• Target Tissues: [0017]
  • The liver is a relatively large organ and is the secretory source of a large amount of serum proteins. The liver sinusoidal endothelial fenestrae are ˜150 nm in diameter which essentially allows parenchymal hepatocytes to come in direct contact blood plasma. These physical and functional characteristics are major factors that rendered liver as an important target tissue for gene therapy. However, in order for gene delivery vectors to take advantage of the “leaky” sinusoids to reach liver hepatocytes, target cells for gene expression, via the vasculature, they must possess certain physical properties: a) stability in physiological salt solutions and serum components; b) optimal vector size which is comparable to sinusoidal fenestrae; c) the ability to interact will cell membrane and induce internalization mechanisms. [0018]
  • SUMMARY
  • In order to avoid unwanted effects, anionic particles containing an excess of DNA and cell receptor ligands for targeting have been developed. The present invention describes a process for negatively charging DNA particles by recharging fully condensed polycation/DNA complexes with polyions. [0019]
  • In a preferred embodiment, a process is described for delivering a complex to a cell, comprising, forming a compound having a net charge comprising a polyion and a polymer in a solution, adding a charged polymer to the solution in sufficient amount to form the complex having a net charge different from the compound net charge; and, inserting the complex into a mammal. [0020]
  • In another preferred embodiment, a complex for delivering a polyion to a cell, is described, comprising a polyion and a charged polymer wherein the polyion and the charged polymer are bound in complex, the complex having a net charge that is the same as the net charge of the charged polymer. [0021]
  • In another preferred embodiment a drug for delivery to a cell, is described, comprising a polycation non-covalently attached to a polyanion complexed with a negatively charged polyion. [0022]
  • In another preferred embodiment, DNA/polycation (PC) complexes recharged with various polyanions (PA) can be used for gene delivery in vitro and in vivo. Precise titration of DNA/PC complex with PA results in a significant increase in gene transfer activity both in vitro and in vivo in a narrow range of PA concentrations. Our method involves the use of PA with high charge density and DNA/CL composition possessing in vivo gene transfer activity. The essence of this embodiment is that PA added to DNA/CL results in increased gene transfer activity. [0023]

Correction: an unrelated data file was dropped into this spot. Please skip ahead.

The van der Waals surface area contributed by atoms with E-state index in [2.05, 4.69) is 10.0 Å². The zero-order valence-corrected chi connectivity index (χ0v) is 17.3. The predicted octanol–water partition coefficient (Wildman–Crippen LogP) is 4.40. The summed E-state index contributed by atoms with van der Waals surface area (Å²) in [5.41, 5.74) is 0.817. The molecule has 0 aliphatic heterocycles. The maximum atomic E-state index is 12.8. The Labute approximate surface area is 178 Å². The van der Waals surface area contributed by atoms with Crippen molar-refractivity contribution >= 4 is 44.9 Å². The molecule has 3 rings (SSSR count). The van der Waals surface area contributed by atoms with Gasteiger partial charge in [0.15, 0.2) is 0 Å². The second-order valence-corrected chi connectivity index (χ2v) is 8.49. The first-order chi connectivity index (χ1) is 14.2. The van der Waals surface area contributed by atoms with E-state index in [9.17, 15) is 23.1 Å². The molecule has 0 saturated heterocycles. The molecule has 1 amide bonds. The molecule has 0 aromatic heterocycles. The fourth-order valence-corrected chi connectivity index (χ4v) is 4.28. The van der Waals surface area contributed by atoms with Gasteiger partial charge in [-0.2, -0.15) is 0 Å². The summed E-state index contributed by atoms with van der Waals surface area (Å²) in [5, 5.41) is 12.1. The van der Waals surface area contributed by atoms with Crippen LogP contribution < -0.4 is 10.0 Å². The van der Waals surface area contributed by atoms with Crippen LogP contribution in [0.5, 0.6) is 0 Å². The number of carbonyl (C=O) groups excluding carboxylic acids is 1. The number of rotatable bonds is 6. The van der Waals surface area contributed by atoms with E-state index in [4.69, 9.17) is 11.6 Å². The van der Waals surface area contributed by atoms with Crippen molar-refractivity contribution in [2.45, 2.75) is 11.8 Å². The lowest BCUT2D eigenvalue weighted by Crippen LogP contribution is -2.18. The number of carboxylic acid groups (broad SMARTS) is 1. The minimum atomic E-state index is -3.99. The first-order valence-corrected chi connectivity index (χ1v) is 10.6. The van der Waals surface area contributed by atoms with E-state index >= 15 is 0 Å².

• In yet another embodiment, generating small particles that are stable in physiologic salt and serum by to condensing DNA using a polycation and then reversing the net charge of the complexes with the addition of a polyanion. The polycation and polyanion can be stabilized by using a cross-linking reagent. [0024]
  • The examples demonstrate that negatively charged DNA containing particles are stable in salt and serum, with sizes <150 nm. The examples also indicate that negatively charged complexes that are stable in physiological solutions, whether containing DNA or other therapeutic agents, can be targeted to cells in vivo. [0025]
  • In a preferred embodiment, the process may be used to deliver a therapeutic polynucleotide to a muscle cell for the treatment of vascular disease or occlusion. The delivered polynucleotide can express a protein or peptide that stimulates angiogenesis, vasculogenesis, arteriogenesis, or anastomoses to improve blood flow to a tissue. The gene may be selected from the list comprising: VEGF, VEGF II, VEGF-B, VEGF-C, VEGF-D, VEGF-E, VEGF[0026] 121, VEGF138, VEGF145, VEGF165, VEGF189, VEGF206, hypoxia inducible factor 1α (HIF 1α), endothelial NO synthase (eNOS), iNOS, VEFGR-1 (Flt1), VEGFR-2 (KDR/Flk1), VEGFR-3 (Flt4), neuropilin-1, ICAM-1, factors (chemokines and cytokines) that stimulate smooth muscle cell, monocyte, or leukocyte migration, anti-apoptotic peptides and proteins, fibroblast growth factors (FGF), FGF-1, FGF-1b, FGF-1c, FGF-2, FGF-2b, FGF-2c, FGF-3, FGF-3b, FGF-3c, FGF-4, FGF-5, FGF-7, FGF-9, acidic FGF, basic FGF, hepatocyte growth factor (HGF), angiopoietin 1 (Ang-1), angiopoietin 2 (Ang-2), Platelet derived growth factors (PDFGs), PDGF-BB, monocyte chemotactic protein-1, granulocyte macrophage-colony stimulating factor, insulin-like growth factor-1 (IGF-1), IGF-2, early growth response factor-1 (EGR-1), ETS-1, human tissue kallikrein (HK), matrix metalloproteinase, chymase, urokinase-type plasminogen activator and heparinase. The protein or peptide may be secreted or stay within the cell. For proteins and peptides that are secreted, the gene may contain a sequence that codes for a signal peptide. The delivered polynucleotide can also suppress or inhibit expression of an endogeneous gene or gene product that inhibits angiogenesis, vasculogenesis, arteriogenesis or anastomosis formation. Multiple polynucleotides or polynucleotides containing more that one therapeutic gene may be delivered using the described process. The gene or genes can be delivered to stimulate vessel development, stimulate collateral vessel development, promote peripheral vascular development, improve blood flow in a muscle tissue, or to improve abnormal cardiac function. The gene or genes can also be delivered to treat peripheral circulatory disorders, myocardial disease, myocardial ischemia, limb ischemia, arterial occlusive disease, peripheral arterial occlusive disease, vascular insufficiency, vasculopathy, arteriosclerosis obliterans, thromboangiitis obliterans, atherosclerosis, aortitis syndrome, Behcet's disease, collagenosis, ischemia associated with diabetes, claudication, intermittent claudication, Raynaud disease, cardiomyopathy or cardiac hypertrophy. The polynucleotide can be delivered to a muscle cell that is suffering from ischemia or a normal muscle cell. The muscle cell can be a cardiac cell or a skeletal muscle cell. A preferred skeletal muscle cell is a limb skeletal muscle cell. The polynucleotides can also be delivered to a cells in a tissue that is at risk of suffering from ischemia or a vascular disease or disorder.